Coleridge operated independently, accompanying soldiers on operations, seeking out images to satisfy the needs of the Public Relations Officer in Saigon and taking many photographs in response to the conflict that surrounded him, including many shots of Australian soldiers moving through the Vietnamese landscape. Like many photographers of the time, he always carried a number of cameras, including 35 mm and 120 still cameras and frequently a 16 mm Bell and Howell movie camera. Using his own initiative, Coleridge started using colour film in both his still and movie cameras. However, the army was geared to providing the print media and TV with black-and-white images, and so initially it didn't support Coleridge's use of colour. Because the army only supplied black-and-white film, colour film and colour stock either had to be traded with other photographers or purchased privately. Colour film had to be processed privately in Saigon, and as most of his salary was spent supporting his three children back in Australia this must have been very difficult for him. Many of Coleridge's colour film stills, and the colour films of the photographers who followed him, were duplicated in black-and-white for use in the media. Coleridge's persistence was eventually rewarded by the Army Public Relations Directorate in Canberra: a signal sent to Saigon in September 1967 acknowledged both the high standard of the colour footage and the fact that Coleridge had provided the colour stock personally, and advised that replacement stock would be dispatched from Canberra.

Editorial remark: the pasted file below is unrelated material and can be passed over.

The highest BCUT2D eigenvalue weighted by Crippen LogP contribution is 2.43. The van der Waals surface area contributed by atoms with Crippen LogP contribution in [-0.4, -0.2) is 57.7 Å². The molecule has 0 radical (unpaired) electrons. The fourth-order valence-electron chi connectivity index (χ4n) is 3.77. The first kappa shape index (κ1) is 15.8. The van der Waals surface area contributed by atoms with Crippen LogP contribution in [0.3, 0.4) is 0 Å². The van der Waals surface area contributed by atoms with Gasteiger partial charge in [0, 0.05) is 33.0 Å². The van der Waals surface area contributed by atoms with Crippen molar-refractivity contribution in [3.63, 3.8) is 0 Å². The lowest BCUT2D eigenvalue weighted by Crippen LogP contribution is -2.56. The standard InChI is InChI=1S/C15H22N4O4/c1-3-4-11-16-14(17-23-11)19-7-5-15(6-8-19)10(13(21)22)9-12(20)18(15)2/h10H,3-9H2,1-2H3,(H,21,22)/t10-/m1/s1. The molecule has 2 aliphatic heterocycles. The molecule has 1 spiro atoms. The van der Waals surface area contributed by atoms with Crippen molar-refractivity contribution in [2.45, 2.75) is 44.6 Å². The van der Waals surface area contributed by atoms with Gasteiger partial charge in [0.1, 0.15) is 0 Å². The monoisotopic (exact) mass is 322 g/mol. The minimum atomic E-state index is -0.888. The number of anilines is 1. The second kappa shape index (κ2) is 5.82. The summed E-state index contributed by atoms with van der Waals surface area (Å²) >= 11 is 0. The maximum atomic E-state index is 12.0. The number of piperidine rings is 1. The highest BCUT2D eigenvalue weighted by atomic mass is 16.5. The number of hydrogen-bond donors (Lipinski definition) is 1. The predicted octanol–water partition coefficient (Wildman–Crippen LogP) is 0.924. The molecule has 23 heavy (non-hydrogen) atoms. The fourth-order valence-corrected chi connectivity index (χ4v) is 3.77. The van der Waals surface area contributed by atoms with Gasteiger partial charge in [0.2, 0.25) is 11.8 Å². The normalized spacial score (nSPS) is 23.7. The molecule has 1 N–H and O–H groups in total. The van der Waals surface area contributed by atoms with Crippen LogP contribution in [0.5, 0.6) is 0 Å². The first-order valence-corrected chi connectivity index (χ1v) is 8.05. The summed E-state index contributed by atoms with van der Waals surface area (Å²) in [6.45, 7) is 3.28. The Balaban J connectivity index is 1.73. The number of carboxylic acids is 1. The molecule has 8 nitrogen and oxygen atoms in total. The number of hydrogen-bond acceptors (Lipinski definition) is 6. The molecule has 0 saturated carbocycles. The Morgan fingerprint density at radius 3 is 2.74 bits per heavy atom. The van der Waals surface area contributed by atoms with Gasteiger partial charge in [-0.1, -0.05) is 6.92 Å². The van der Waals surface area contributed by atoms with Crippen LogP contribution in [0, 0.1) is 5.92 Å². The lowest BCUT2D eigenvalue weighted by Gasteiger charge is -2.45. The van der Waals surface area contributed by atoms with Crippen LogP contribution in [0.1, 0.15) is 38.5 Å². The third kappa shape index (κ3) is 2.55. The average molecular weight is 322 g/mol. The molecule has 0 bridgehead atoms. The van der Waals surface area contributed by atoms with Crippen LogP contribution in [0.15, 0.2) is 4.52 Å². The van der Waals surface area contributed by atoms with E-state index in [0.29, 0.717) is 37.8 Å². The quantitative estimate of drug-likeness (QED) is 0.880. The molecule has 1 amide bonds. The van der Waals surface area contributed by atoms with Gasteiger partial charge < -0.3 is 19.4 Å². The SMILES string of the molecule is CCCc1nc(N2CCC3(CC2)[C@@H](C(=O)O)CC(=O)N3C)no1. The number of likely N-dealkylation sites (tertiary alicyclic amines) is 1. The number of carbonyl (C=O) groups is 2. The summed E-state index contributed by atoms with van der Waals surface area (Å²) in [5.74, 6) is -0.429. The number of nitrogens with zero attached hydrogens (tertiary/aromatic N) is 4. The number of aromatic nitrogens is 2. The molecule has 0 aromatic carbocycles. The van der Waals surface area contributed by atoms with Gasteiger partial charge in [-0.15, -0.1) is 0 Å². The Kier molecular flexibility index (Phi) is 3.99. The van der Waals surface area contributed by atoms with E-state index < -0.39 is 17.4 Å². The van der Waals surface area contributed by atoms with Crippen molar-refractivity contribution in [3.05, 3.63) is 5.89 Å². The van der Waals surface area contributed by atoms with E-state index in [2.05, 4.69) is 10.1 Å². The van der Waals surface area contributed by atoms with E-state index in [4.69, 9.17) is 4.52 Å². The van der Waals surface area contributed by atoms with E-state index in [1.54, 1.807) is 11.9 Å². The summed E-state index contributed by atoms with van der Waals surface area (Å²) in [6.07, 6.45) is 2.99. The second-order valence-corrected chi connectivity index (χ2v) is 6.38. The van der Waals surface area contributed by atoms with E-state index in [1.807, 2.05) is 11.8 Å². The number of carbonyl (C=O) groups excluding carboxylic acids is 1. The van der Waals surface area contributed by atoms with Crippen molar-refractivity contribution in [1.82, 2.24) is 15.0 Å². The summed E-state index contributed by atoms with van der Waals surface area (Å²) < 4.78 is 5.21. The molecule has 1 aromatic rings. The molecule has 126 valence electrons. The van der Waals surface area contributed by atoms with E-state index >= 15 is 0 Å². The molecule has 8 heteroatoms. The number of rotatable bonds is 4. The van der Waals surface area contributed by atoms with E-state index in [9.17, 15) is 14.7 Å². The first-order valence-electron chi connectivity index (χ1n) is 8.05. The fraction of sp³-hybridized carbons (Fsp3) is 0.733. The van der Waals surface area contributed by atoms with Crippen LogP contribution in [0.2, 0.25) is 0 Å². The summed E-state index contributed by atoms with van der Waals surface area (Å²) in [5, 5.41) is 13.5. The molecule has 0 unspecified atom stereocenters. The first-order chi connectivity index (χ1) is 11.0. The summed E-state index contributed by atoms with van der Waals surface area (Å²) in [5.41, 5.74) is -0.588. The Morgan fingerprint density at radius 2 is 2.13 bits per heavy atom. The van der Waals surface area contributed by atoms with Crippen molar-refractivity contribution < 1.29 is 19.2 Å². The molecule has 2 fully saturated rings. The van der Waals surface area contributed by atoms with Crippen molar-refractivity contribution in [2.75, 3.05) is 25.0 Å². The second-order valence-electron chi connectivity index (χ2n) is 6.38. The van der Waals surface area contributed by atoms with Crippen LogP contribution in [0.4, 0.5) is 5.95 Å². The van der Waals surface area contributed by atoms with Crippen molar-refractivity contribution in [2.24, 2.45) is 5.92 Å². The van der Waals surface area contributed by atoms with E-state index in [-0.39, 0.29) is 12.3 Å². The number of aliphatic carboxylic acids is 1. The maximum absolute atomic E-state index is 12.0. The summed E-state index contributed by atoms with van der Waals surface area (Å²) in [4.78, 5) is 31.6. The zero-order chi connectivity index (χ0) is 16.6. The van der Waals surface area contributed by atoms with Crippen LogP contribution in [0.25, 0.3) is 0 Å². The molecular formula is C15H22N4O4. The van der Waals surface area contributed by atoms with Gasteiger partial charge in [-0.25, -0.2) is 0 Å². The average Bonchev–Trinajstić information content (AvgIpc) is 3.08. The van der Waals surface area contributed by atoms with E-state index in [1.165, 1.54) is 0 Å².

After completing his tour of Vietnam on 21 November 1967, Coleridge was posted to Melbourne. His period of enlistment had expired and he resisted the army's efforts to keep him, realising how difficult it would be to continue serving as a single father. Vietnam. 1967. During operation Broken Hill in Phuoc Tuy Province, troops took the elusive Viet Cong by surprise. Lance Corporal Geoff McGuffog of Tamworth, NSW (right), leads a gagged and securely tied Viet Cong suspect past Bombardier Jim Creber of Mortdale, NSW.Vietnam. 1967. The tracks of armoured personnel carriers of A Squadron, 3rd Cavalry Regiment, take heavy punishment in the war and have to be changed about every 2000 miles. Soldiers of the Squadron lay out new tracks ready to be fitted.